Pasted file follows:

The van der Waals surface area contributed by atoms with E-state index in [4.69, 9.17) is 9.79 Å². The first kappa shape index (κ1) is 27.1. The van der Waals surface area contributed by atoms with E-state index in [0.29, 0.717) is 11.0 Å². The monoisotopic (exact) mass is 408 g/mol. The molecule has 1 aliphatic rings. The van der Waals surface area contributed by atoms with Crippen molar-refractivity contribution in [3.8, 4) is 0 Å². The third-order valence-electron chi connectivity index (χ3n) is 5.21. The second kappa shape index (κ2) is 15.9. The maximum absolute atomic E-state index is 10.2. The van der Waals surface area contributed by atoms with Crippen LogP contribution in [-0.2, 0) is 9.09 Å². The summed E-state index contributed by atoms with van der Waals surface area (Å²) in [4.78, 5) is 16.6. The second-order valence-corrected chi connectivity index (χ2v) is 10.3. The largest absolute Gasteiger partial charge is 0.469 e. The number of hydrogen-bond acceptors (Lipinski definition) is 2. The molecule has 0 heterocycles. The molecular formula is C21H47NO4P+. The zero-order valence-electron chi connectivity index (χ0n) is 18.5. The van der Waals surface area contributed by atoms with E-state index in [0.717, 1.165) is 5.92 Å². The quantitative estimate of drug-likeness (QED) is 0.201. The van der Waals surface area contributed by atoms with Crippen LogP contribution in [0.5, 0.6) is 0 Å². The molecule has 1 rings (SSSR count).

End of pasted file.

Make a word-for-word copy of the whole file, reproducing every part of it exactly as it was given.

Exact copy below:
The van der Waals surface area contributed by atoms with E-state index in [4.69, 9.17) is 9.79 Å². The first kappa shape index (κ1) is 27.1. The van der Waals surface area contributed by atoms with E-state index in [0.29, 0.717) is 11.0 Å². The monoisotopic (exact) mass is 408 g/mol. The molecule has 1 aliphatic rings. The van der Waals surface area contributed by atoms with Crippen molar-refractivity contribution in [3.8, 4) is 0 Å². The third-order valence-electron chi connectivity index (χ3n) is 5.21. The second kappa shape index (κ2) is 15.9. The maximum absolute atomic E-state index is 10.2. The van der Waals surface area contributed by atoms with Crippen LogP contribution in [-0.2, 0) is 9.09 Å². The summed E-state index contributed by atoms with van der Waals surface area (Å²) in [4.78, 5) is 16.6. The second-order valence-corrected chi connectivity index (χ2v) is 10.3. The largest absolute Gasteiger partial charge is 0.469 e. The number of hydrogen-bond acceptors (Lipinski definition) is 2. The molecule has 0 heterocycles. The molecular formula is C21H47NO4P+. The zero-order valence-electron chi connectivity index (χ0n) is 18.5. The van der Waals surface area contributed by atoms with E-state index in [0.717, 1.165) is 5.92 Å². The quantitative estimate of drug-likeness (QED) is 0.201. The van der Waals surface area contributed by atoms with Crippen LogP contribution in [0.5, 0.6) is 0 Å². The molecule has 1 rings (SSSR count).